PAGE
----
Microsoft releases guidance on blocking ransomware attacks

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Feb 4, 2016
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Microsoft warned today of ongoing human-operated ransomware campaigns targeting healthcare organizations and critical services, and shared tips on how to block new breaches by patching vulnerable internet-facing systems.

Many such attacks start with the human operators first exploiting vulnerabilities found in internet-facing network devices or by brute-forcing RDP servers and then deploying the ransomware payloads.

For instance, Pulse VPN devices have been targeted by threat actors in the past, with one such vulnerable device thought to be behind the Travelex ransomware attack by Sodinokibi (REvil).
Other ransomware gangs such as DoppelPaymer and Ragnarok Ransomware also exploited the Citrix ADC (NetScaler) CVE-2019-1978 vulnerability to get a foothold on the edge of their victims' networks.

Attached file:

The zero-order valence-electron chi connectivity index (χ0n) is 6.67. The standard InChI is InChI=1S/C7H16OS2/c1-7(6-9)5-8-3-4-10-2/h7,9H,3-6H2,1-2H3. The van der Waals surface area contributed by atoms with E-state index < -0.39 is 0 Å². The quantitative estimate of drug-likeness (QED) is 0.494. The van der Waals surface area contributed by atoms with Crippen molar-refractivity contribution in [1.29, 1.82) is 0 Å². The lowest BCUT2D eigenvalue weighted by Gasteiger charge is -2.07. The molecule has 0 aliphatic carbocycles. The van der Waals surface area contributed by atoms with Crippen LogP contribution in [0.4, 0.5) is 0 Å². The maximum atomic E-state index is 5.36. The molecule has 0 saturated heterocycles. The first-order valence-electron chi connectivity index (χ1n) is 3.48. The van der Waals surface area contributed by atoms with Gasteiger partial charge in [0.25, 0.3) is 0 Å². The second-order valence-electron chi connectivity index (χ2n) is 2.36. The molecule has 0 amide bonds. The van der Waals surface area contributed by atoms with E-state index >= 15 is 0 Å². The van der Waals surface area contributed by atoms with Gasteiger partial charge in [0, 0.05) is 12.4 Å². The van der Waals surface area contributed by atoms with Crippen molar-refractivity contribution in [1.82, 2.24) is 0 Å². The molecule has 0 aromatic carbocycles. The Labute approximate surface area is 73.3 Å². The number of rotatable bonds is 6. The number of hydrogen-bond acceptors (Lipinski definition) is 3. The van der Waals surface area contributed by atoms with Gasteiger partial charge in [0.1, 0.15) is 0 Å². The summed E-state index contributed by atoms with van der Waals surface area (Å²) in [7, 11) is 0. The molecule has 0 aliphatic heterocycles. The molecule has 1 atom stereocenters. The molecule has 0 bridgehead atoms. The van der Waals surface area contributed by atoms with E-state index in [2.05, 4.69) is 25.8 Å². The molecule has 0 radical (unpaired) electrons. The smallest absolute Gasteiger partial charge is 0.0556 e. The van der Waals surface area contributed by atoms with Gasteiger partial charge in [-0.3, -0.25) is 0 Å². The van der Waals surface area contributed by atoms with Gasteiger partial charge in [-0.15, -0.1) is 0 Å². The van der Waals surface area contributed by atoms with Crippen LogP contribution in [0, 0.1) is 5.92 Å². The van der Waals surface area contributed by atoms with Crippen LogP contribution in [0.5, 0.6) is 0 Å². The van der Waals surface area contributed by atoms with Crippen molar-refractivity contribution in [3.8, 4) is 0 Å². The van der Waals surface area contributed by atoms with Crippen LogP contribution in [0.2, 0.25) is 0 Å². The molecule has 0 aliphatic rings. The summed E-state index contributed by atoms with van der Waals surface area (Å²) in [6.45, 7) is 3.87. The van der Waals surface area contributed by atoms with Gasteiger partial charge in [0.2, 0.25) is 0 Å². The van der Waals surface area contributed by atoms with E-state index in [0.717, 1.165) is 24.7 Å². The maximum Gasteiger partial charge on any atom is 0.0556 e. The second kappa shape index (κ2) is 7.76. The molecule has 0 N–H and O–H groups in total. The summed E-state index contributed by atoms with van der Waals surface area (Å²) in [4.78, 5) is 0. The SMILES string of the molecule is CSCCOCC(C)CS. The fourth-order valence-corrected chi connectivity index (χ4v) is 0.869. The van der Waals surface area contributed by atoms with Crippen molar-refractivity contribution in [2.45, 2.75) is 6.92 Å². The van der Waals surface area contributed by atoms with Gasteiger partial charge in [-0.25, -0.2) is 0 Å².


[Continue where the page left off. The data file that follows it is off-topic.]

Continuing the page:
As Microsoft details, the final stage of deploying the ransomware and encrypting the systems is normally preceded by a reconnaissance stage where the attackers steal data they can later use for blackmail, as well as harvest credentials and move laterally throughout their victims' networks.
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LASER_oneXM

Level 37
Verified
Feb 4, 2016
2,567
And these human-operated ransomware gangs have stepped up attacks amid the pandemic to maximize profits.

Just because ransomware attackers haven't threatened to leak your company's data, it doesn't mean they haven't stolen it, Microsoft warns.
And human-operated ransomware gangs – typically associated with multi-million dollar ransom demands – haven't halted activity during the global coronavirus pandemic.

In fact, they launched more of the file-encrypting malware on target networks in the first two weeks of April than in earlier periods, causing chaos at aid organizations, medical billing companies, manufacturing, transport, government institutions, and educational software providers, according to Microsoft.
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